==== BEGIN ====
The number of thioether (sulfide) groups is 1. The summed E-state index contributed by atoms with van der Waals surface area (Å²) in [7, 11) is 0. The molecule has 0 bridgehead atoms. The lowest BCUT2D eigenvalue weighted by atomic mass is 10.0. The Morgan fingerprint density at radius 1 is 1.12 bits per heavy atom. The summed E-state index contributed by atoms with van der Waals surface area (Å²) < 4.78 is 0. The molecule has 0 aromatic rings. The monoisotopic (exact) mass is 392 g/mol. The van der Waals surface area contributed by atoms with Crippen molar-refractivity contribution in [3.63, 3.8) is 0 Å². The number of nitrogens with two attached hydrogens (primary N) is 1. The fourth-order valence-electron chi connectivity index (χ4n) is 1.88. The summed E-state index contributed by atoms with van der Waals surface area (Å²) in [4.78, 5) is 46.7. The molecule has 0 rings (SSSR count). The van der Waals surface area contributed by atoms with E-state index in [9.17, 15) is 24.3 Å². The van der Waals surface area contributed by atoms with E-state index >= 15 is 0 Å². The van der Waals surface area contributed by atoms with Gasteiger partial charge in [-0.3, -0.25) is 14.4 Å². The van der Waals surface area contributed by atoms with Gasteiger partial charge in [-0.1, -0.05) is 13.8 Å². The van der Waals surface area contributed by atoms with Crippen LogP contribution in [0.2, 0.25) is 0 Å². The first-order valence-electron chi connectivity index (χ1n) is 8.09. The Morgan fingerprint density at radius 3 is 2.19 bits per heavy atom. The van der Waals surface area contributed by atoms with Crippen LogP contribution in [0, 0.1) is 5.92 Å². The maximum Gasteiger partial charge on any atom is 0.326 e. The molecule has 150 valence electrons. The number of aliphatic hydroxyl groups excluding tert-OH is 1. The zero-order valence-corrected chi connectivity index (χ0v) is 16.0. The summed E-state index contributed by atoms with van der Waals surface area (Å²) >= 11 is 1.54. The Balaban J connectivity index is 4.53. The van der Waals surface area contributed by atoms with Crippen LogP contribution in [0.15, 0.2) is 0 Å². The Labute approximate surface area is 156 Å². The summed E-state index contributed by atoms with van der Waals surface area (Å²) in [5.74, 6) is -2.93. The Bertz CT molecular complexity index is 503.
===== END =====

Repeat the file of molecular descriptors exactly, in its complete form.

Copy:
The number of thioether (sulfide) groups is 1. The summed E-state index contributed by atoms with van der Waals surface area (Å²) in [7, 11) is 0. The molecule has 0 bridgehead atoms. The lowest BCUT2D eigenvalue weighted by atomic mass is 10.0. The Morgan fingerprint density at radius 1 is 1.12 bits per heavy atom. The summed E-state index contributed by atoms with van der Waals surface area (Å²) < 4.78 is 0. The molecule has 0 aromatic rings. The monoisotopic (exact) mass is 392 g/mol. The van der Waals surface area contributed by atoms with Crippen molar-refractivity contribution in [3.63, 3.8) is 0 Å². The number of nitrogens with two attached hydrogens (primary N) is 1. The fourth-order valence-electron chi connectivity index (χ4n) is 1.88. The summed E-state index contributed by atoms with van der Waals surface area (Å²) in [4.78, 5) is 46.7. The molecule has 0 rings (SSSR count). The van der Waals surface area contributed by atoms with E-state index in [9.17, 15) is 24.3 Å². The van der Waals surface area contributed by atoms with E-state index >= 15 is 0 Å². The van der Waals surface area contributed by atoms with Gasteiger partial charge in [-0.3, -0.25) is 14.4 Å². The van der Waals surface area contributed by atoms with Gasteiger partial charge in [-0.1, -0.05) is 13.8 Å². The van der Waals surface area contributed by atoms with Crippen LogP contribution in [0.2, 0.25) is 0 Å². The first-order valence-electron chi connectivity index (χ1n) is 8.09. The Morgan fingerprint density at radius 3 is 2.19 bits per heavy atom. The van der Waals surface area contributed by atoms with Crippen LogP contribution in [0, 0.1) is 5.92 Å². The maximum Gasteiger partial charge on any atom is 0.326 e. The molecule has 150 valence electrons. The number of aliphatic hydroxyl groups excluding tert-OH is 1. The zero-order valence-corrected chi connectivity index (χ0v) is 16.0. The summed E-state index contributed by atoms with van der Waals surface area (Å²) >= 11 is 1.54. The Balaban J connectivity index is 4.53. The van der Waals surface area contributed by atoms with Crippen LogP contribution in [0.15, 0.2) is 0 Å². The Labute approximate surface area is 156 Å². The summed E-state index contributed by atoms with van der Waals surface area (Å²) in [5.74, 6) is -2.93. The Bertz CT molecular complexity index is 503.